The mapping system, available through the eSA-Marine website, uses real-time satellite data to monitor sea level, wind direction and ocean currents for the entire south coast of Australia.
The forecast technology was developed by researchers from the South Australian Research and Development Institute (SARDI) in partnership with the Bureau of Meteorology and the University of Adelaide.
SARDI researcher Professor John Middleton, who likens the eSA-Marine to a weather forecast, said the Bureau of Meteorology were looking for partners and recognised that SARDI had the skills and the models to develop a forecasting system.
“Each day the Bureau of Meteorology produce a forecast for today and tomorrow and so on. Those forecasts give estimates of wind speeds, directions and also temperature,” said Professor Middleton.
“The bureau provides those forecasts so people can plan ahead. What we’ve done is develop an entirely similar system, but for the ocean, which includes the gulfs and the shelves. This system gives a forecast everyday for what will happen today and up to two days in advance.”
South Australian Minister for Agriculture, Food and Fisheries, Leon Bignell, says the technology is a big step up from manual monitoring techniques like drift cards.
“Now with the eSA-Marine website we can predict how extreme weather conditions will affect the ocean, track pathogens and pollutants and even help with search and rescue efforts,” said Bignell.
The free site can be used by anyone wanting information on ocean conditions, including recreational fishers, surfers and boaters.
Professor Middleton said the technology is one of only two in-shore ocean data assimilating forecast systems in Australia, with the other one used for to monitor the Great Barrier Reef.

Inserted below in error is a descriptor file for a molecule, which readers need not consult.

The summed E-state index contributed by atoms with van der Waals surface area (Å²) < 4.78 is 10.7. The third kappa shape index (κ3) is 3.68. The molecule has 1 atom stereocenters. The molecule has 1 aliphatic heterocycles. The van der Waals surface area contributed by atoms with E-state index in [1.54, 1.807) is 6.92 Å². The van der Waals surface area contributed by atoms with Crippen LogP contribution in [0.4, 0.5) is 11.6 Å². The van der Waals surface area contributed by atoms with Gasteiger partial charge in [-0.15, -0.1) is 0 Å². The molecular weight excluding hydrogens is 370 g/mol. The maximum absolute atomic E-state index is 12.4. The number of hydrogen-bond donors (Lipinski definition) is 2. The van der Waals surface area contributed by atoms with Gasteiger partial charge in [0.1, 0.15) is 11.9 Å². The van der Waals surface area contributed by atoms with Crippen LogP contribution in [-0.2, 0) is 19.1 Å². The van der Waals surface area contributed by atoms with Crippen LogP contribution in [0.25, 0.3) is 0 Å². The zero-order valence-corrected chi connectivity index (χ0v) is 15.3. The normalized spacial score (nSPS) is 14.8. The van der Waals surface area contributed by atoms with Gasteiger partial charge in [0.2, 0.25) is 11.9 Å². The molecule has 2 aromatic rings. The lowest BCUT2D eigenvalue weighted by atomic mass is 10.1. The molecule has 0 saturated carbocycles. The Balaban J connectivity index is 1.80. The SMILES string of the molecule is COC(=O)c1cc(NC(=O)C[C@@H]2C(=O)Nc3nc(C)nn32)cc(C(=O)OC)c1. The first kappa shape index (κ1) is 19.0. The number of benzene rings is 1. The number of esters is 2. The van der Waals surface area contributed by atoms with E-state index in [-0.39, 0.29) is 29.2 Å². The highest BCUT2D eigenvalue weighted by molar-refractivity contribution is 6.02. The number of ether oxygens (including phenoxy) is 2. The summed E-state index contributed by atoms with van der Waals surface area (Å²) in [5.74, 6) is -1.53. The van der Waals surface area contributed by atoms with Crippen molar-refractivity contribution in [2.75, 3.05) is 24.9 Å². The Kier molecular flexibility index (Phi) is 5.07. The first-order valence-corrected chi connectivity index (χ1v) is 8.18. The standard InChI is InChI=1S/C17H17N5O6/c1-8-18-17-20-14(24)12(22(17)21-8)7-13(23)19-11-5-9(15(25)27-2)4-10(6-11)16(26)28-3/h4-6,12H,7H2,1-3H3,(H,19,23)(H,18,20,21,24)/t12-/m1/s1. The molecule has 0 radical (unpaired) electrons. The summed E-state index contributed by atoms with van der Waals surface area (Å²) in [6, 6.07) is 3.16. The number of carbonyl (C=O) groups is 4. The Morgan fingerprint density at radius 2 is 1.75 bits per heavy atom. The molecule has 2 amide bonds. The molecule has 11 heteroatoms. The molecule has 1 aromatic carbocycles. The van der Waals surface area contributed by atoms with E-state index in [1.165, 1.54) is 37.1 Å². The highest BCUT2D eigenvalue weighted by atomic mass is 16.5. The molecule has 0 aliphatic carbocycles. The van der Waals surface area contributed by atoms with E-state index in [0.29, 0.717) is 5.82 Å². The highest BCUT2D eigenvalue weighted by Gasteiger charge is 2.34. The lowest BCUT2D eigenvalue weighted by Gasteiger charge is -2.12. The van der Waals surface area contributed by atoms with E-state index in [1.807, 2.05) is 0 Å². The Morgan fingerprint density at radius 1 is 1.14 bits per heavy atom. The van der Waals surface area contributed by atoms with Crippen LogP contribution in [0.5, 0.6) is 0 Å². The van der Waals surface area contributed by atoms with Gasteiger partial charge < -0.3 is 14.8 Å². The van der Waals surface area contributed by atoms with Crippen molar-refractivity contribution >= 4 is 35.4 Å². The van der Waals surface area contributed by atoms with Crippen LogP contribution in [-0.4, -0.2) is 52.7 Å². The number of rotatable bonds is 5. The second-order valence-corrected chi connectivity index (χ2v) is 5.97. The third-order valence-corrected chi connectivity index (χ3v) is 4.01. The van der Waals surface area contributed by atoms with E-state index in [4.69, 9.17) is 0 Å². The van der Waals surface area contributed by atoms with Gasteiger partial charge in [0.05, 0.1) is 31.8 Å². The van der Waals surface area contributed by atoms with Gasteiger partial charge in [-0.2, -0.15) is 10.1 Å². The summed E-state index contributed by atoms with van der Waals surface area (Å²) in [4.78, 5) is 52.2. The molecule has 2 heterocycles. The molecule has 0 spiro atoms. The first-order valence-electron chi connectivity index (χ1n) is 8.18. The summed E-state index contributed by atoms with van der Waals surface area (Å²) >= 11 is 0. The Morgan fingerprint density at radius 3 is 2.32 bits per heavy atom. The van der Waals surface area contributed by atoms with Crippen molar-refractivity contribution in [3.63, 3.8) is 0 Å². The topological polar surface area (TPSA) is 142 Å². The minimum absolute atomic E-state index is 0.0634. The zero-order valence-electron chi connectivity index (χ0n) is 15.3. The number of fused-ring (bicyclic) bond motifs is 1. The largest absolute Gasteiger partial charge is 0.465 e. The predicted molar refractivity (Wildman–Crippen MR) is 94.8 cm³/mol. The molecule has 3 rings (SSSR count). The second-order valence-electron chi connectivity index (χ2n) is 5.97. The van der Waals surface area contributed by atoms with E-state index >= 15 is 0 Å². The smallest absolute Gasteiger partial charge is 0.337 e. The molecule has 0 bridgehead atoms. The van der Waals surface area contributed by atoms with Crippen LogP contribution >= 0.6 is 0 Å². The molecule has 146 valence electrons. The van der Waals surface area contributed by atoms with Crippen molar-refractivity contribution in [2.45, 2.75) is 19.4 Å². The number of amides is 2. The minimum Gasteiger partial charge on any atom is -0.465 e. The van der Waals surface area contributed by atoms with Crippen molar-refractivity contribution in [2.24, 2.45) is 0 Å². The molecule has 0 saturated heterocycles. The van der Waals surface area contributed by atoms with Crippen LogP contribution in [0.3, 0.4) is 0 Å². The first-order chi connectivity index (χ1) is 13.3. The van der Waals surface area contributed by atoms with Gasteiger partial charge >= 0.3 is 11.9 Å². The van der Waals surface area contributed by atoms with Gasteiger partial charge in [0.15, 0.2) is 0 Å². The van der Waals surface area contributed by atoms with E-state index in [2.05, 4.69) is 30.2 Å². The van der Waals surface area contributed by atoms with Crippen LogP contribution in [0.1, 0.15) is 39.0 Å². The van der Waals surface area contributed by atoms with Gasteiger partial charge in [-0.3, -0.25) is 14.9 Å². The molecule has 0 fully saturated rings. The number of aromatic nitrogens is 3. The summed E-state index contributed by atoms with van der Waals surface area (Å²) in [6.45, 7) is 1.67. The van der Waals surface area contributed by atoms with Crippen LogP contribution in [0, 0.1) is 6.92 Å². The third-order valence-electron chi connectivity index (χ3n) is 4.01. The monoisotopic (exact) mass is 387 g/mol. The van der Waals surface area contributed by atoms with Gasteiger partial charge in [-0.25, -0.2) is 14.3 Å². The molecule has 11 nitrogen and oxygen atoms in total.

“It’s got a multitude of uses, one is for example fisheries and agriculture, including Bluefin tuna industry. During December through to February, the juvenile Bluefin tuna migrate through the Australian Bight in water temperatures ranging from 18 to 21 degrees,” he said.
“If we can tell the industry where that water is, they can better focus their fishing efforts and reduce their costs.”
Australian Southern Bluefin Tuna Industry Association CEO Brian Jeffries said the technology will predominantly aid fishermen in the Great Australian Bight navigate the rough weather.
“Fishing each year in the Great Australian Bight is made difficult by the huge size of the Bight, the rough weather and tuna moving all the time in water temperature fronts,” said Jeffries.
“The eSA-Marine technology and high service quality gives us the capacity to target particular fish sizes and use a lot less fuel.”
Professor Middleton said another possible use for the eSA-Marine is to alert fisheries of contamination.
“Another use which is also of interest to the fisheries and agriculture industry, including the oyster industry, is the possible directions of pathogens and harmful algal blooms and toxins,” he said.
“As we can predict currents, we can predict where the blooms might go and we’re actively working with personnel and bio-security on scenario studies for those sorts of events. If you know that one of the blooms will come towards your Kingfish pen for example, you can move it out of the way.”Jump to next article